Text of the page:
To assist in developing international cooperation in cross-border cases, the new Canadian legislation emphasizes access to Canadian insolvency proceedings for foreign insolvency administrators and recognition in Canadian insolvency cases of foreign insolvency proceedings. Canadian courts have been given comprehensive new powers to cooperate and coordinate their administrations with insolvency administrations in other countries. Courts have been given broad powers to facilitate cooperative arrangements such as cross-border insolvency protocols with other jurisdictions. Legislatively, they also have been given the authority to communicate with courts in other jurisdictions whether by formal means such as orders or informally by correspondence or otherwise. Because Canadian courts in multi-national cases have been sympathetic to finding solutions for the complex issues in cross-border insolvencies, the legislation also specifically provides that Canadian courts can continue to use their own inherent jurisdiction to apply established principles of Canadian law in addition to the specific new legislative provisions.

The new Canadian legislation also gives considerable recognition and powers to foreign insolvency representatives. A foreign insolvency representative may commence proceedings under Canadian insolvency legislation in the same way as if it were a creditor or trustee of the debtor or even as if it were the debtor itself. It may apply to Canadian courts for stays of proceedings and similar relief in the same fashion as a Canadian creditor. Moreover, an appearance by a foreign insolvency representative in Canadian courts for these purposes does not constitute an attornment by the foreign representative to the jurisdiction of the Canadian court except with regard to the costs of the proceedings. Because the Canadian model is based on court-to-court cooperation, foreign insolvency representatives must be court-appointed in their home jurisdictions, but their authority may be recognized by Canadian courts notwithstanding that appeal or review proceedings may be taking place in their home jurisdiction.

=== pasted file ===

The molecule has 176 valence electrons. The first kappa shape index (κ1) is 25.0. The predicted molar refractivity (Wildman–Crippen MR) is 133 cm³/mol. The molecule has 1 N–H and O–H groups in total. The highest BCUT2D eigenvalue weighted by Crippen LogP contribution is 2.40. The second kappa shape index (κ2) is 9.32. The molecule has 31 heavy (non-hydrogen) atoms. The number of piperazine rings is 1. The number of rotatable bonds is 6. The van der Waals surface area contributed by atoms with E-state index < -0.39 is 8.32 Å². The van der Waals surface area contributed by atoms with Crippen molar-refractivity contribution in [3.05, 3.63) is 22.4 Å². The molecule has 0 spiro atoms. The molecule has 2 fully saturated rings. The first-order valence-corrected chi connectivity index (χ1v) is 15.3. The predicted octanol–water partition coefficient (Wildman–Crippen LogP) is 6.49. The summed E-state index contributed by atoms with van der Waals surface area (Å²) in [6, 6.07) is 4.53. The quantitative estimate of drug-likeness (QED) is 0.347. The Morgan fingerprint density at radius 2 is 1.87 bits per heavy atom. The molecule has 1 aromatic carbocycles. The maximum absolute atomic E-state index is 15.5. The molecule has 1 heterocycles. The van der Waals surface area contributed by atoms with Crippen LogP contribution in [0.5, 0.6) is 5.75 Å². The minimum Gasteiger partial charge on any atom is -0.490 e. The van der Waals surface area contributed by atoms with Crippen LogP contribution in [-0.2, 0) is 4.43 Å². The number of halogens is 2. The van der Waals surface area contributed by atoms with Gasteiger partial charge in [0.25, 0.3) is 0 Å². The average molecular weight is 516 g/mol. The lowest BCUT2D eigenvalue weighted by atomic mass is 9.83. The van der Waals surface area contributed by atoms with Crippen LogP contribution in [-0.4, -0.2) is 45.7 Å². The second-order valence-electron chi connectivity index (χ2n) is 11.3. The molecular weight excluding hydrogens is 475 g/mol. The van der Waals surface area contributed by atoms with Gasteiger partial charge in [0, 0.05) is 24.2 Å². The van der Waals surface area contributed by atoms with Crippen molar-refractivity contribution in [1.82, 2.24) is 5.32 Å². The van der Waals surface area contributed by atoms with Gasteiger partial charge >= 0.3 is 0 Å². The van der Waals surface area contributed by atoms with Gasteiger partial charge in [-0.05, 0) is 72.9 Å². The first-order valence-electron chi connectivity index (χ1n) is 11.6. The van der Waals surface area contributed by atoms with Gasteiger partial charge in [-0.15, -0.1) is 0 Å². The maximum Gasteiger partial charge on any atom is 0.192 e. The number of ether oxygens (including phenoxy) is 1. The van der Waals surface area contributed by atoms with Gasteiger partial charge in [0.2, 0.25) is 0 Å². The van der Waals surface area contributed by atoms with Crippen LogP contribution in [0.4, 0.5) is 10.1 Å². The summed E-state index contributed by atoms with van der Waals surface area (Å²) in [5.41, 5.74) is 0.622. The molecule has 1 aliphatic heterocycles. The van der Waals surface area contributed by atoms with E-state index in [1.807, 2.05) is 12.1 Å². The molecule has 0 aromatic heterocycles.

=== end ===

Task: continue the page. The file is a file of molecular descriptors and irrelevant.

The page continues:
The approach taken by the new Canadian legislation is consistent with the approach taken by the UNCITRAL Model Law on Cross-Border Insolvencies,[2] which it preceded. It also borrows from the practical experience gained by insolvency professionals and the courts in Canada and the United States in cross-border insolvency protocol arrangements (such as those in Olympia & York and Everfresh Beverages). The new provisions will contribute to the steady improvement in harmonization of insolvency cases that have aspects in more than one country.


[1] ABI plans to provide access to Canada's new international insolvency provisions in the International Committee area in ABI World on the Internet at Or contact the author by fax at (416) 360-8877 or by E-mail at [email protected].[RETURN TO TEXT]

[2] See "A New Milestone in Cross-border Insolvencies," ABI Journal Vol. XVI, No. 6, July/August 1997, at 20-21.[RETURN TO TEXT]

Bankruptcy Code: 
Journal Date: 
Monday, September 1, 1997